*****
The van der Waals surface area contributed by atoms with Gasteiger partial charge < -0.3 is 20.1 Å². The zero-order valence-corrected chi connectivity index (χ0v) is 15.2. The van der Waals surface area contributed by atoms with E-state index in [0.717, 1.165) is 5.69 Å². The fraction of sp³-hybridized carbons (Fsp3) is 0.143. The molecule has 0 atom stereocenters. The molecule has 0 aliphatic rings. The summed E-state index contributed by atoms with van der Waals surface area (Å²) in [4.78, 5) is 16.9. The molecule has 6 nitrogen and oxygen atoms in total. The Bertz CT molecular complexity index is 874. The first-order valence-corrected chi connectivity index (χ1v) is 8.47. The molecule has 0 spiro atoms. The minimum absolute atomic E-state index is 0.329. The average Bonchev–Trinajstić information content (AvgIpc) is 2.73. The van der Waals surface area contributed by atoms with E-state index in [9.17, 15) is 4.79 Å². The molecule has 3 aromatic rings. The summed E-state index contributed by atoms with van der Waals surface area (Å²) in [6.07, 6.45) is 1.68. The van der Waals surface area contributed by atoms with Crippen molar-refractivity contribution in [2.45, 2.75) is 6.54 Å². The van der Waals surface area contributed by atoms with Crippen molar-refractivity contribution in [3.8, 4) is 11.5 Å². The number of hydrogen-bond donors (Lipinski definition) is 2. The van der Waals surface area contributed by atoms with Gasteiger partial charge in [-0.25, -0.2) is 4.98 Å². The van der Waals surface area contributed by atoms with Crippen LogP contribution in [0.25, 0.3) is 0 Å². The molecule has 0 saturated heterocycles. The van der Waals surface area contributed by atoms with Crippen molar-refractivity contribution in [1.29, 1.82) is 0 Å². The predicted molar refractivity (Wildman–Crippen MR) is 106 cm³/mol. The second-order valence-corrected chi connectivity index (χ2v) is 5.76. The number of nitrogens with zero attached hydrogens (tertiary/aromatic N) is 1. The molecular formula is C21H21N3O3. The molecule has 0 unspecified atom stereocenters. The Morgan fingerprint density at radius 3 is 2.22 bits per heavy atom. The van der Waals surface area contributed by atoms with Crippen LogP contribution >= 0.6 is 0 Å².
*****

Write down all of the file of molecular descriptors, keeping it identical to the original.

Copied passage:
The van der Waals surface area contributed by atoms with Gasteiger partial charge < -0.3 is 20.1 Å². The zero-order valence-corrected chi connectivity index (χ0v) is 15.2. The van der Waals surface area contributed by atoms with E-state index in [0.717, 1.165) is 5.69 Å². The fraction of sp³-hybridized carbons (Fsp3) is 0.143. The molecule has 0 atom stereocenters. The molecule has 0 aliphatic rings. The summed E-state index contributed by atoms with van der Waals surface area (Å²) in [4.78, 5) is 16.9. The molecule has 6 nitrogen and oxygen atoms in total. The Bertz CT molecular complexity index is 874. The first-order valence-corrected chi connectivity index (χ1v) is 8.47. The molecule has 0 spiro atoms. The minimum absolute atomic E-state index is 0.329. The average Bonchev–Trinajstić information content (AvgIpc) is 2.73. The van der Waals surface area contributed by atoms with E-state index in [9.17, 15) is 4.79 Å². The molecule has 3 aromatic rings. The summed E-state index contributed by atoms with van der Waals surface area (Å²) in [6.07, 6.45) is 1.68. The van der Waals surface area contributed by atoms with Crippen molar-refractivity contribution in [2.45, 2.75) is 6.54 Å². The van der Waals surface area contributed by atoms with Crippen molar-refractivity contribution in [3.8, 4) is 11.5 Å². The number of hydrogen-bond donors (Lipinski definition) is 2. The van der Waals surface area contributed by atoms with Gasteiger partial charge in [-0.25, -0.2) is 4.98 Å². The van der Waals surface area contributed by atoms with Crippen LogP contribution in [0.25, 0.3) is 0 Å². The molecule has 0 saturated heterocycles. The van der Waals surface area contributed by atoms with Crippen molar-refractivity contribution in [1.29, 1.82) is 0 Å². The predicted molar refractivity (Wildman–Crippen MR) is 106 cm³/mol. The second-order valence-corrected chi connectivity index (χ2v) is 5.76. The number of nitrogens with zero attached hydrogens (tertiary/aromatic N) is 1. The molecular formula is C21H21N3O3. The molecule has 0 unspecified atom stereocenters. The Morgan fingerprint density at radius 3 is 2.22 bits per heavy atom. The van der Waals surface area contributed by atoms with Crippen LogP contribution >= 0.6 is 0 Å².